Elf Jonathan’s paper:

This is a study that explores whether what you wear affects how patients perceive you. It’s a heavy topic, but let’s talk about it in a tongue-in-cheek way. I don’t want to make light of the important literature around bias towards the visual representation of clinicians, so please take this in the spirit of what we’re talking about.

Hribar, C. A., Chandran, A., Piazza, M., & Quinsey, C. S. (2023). Association Between Patient Perception of Surgeons and Color of Scrub Attire. JAMA Surgery, 158(4), 421–423. https://doi.org/10.1001/jamasurg.2022.5837

The study was published in JAMA Surgery in May. It’s such an easy study to do, I wish I had thought of it! Here’s what they did: they asked 113 people who looked smarter and who looked like a surgeon based on the color of their scrubs. You might say, “Who cares? How does it match my shoes and all those other things?” But it turns out that the color of your scrubs matters more than you think.

So, what are the results? If you wear green scrubs, they think you look like a surgeon. If you wear black scrubs, they think you’re dumb and you don’t care. If you wear blue scrubs, they think you’re smart and kind. So choose your colors wisely, and let’s hope your patients don’t judge you by the color of your scrubs!

Elf Jason’s bonus article – Zooming Through First Impressions

Let me tell you about an extra paper that caught my eye. It’s all about how your zoom backgrounds can make or break your first impressions. This is very relevant for us, especially for John, who has a different style than the rest of us.

And guess what? The best background to have on zoom is…books! Yes, books! Now, Lara, what do you have in your background? And Linda, what about you?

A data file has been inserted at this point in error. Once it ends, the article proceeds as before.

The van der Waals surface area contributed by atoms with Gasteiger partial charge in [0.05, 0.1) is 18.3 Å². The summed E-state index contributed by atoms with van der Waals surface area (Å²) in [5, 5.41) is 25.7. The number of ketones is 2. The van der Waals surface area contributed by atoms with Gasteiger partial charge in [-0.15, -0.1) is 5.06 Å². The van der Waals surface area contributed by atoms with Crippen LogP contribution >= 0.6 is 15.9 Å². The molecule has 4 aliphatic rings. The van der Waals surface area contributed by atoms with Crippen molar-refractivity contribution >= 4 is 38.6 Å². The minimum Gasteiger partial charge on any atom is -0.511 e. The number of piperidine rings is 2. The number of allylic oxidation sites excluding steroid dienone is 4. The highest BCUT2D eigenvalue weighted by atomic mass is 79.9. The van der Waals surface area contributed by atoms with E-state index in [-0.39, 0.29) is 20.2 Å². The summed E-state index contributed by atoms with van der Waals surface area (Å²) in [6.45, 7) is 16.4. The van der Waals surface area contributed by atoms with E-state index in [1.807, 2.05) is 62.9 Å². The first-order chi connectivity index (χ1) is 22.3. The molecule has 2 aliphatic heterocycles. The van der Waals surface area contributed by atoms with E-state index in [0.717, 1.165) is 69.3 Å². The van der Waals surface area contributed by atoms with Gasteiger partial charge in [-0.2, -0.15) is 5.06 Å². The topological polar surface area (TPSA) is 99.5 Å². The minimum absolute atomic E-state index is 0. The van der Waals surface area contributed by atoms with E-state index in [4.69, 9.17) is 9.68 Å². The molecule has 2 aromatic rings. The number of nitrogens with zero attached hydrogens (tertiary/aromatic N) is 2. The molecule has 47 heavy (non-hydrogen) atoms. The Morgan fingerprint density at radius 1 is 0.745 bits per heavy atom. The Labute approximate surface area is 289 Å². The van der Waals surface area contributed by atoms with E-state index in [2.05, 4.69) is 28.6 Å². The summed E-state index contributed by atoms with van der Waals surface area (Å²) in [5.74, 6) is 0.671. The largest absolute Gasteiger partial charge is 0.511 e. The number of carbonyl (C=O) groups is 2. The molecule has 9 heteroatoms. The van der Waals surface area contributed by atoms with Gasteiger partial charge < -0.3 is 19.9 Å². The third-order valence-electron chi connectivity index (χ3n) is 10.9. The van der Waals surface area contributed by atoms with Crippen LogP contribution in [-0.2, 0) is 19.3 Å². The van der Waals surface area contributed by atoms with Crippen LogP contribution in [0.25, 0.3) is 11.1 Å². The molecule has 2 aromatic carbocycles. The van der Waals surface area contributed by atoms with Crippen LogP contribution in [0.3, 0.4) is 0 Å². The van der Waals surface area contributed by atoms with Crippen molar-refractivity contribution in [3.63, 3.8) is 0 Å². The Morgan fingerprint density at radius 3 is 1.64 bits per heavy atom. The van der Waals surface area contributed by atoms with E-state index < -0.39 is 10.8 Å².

Cook, A., Thompson, M., & Ross, P. (2023). Virtual first impressions: Zoom backgrounds affect judgements of trust and competence. PLOS ONE, 18(9), e0291444. https://doi.org/10.1371/journal.pone.0291444

And then, the worst background to have is something weird or quirky, novelty, like a stuffed animal or a lava lamp. John, what do you have behind you?

Holiday BINGO card!

PAPERs Podcast Bingo Card created by Nora Leopardo

Play the PAPERs Bingo!

Challenge your colleagues and see who gets BINGO first. And try it on other episodes as well. What episode will you get most bingo on?


Dr Nora Leopardi @nora_leopardi (she/they) is a Lecturer in Clinical Education at the University of Newcastle, Australia. She is passionate about preparing current medical students to face the healthcare challenges that humanity will face in the next 50 years. Nora aims to foster self-regulated learning by creating effective, engaging and innovative teaching activities, which generate an authentic sense of curiosity and passion for learning in medical and health professions students. Nora’s primary fields of interest are learning environments, educational approaches and learning strategies, clinical reasoning, and Health Professions Education research. In her letter, Nora has asked Santa for IRB approval on that one project she’s been trying to run for a year.